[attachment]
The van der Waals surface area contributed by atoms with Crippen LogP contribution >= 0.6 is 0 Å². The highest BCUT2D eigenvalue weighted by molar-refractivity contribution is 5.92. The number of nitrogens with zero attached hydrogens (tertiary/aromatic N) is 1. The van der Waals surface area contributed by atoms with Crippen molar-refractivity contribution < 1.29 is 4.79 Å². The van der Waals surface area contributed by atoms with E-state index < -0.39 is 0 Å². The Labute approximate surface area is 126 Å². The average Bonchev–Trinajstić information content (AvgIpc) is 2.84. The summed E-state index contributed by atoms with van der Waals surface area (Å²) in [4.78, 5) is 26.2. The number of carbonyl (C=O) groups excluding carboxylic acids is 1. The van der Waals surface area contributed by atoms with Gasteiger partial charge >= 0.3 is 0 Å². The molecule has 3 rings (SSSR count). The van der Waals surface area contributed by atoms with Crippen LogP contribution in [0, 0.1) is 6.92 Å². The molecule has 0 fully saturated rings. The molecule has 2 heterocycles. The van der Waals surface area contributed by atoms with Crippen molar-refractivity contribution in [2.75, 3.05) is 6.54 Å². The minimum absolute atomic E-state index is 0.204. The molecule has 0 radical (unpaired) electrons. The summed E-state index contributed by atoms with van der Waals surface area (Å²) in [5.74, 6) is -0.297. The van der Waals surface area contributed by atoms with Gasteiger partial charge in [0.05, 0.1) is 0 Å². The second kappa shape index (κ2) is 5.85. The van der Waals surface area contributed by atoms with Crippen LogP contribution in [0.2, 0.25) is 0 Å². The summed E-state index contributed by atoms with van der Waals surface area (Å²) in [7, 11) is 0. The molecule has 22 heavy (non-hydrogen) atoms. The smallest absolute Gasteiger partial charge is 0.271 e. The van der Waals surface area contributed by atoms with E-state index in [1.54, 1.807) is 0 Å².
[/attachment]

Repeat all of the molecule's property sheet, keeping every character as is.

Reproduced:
The van der Waals surface area contributed by atoms with Crippen LogP contribution >= 0.6 is 0 Å². The highest BCUT2D eigenvalue weighted by molar-refractivity contribution is 5.92. The number of nitrogens with zero attached hydrogens (tertiary/aromatic N) is 1. The van der Waals surface area contributed by atoms with Crippen molar-refractivity contribution < 1.29 is 4.79 Å². The van der Waals surface area contributed by atoms with E-state index < -0.39 is 0 Å². The Labute approximate surface area is 126 Å². The average Bonchev–Trinajstić information content (AvgIpc) is 2.84. The summed E-state index contributed by atoms with van der Waals surface area (Å²) in [4.78, 5) is 26.2. The number of carbonyl (C=O) groups excluding carboxylic acids is 1. The van der Waals surface area contributed by atoms with Gasteiger partial charge >= 0.3 is 0 Å². The molecule has 3 rings (SSSR count). The van der Waals surface area contributed by atoms with Crippen LogP contribution in [0, 0.1) is 6.92 Å². The molecule has 0 fully saturated rings. The molecule has 2 heterocycles. The van der Waals surface area contributed by atoms with Crippen molar-refractivity contribution in [2.75, 3.05) is 6.54 Å². The minimum absolute atomic E-state index is 0.204. The molecule has 0 radical (unpaired) electrons. The summed E-state index contributed by atoms with van der Waals surface area (Å²) in [5.74, 6) is -0.297. The van der Waals surface area contributed by atoms with Gasteiger partial charge in [0.05, 0.1) is 0 Å². The second kappa shape index (κ2) is 5.85. The van der Waals surface area contributed by atoms with Crippen LogP contribution in [0.2, 0.25) is 0 Å². The summed E-state index contributed by atoms with van der Waals surface area (Å²) in [7, 11) is 0. The molecule has 22 heavy (non-hydrogen) atoms. The smallest absolute Gasteiger partial charge is 0.271 e. The van der Waals surface area contributed by atoms with E-state index in [1.54, 1.807) is 0 Å².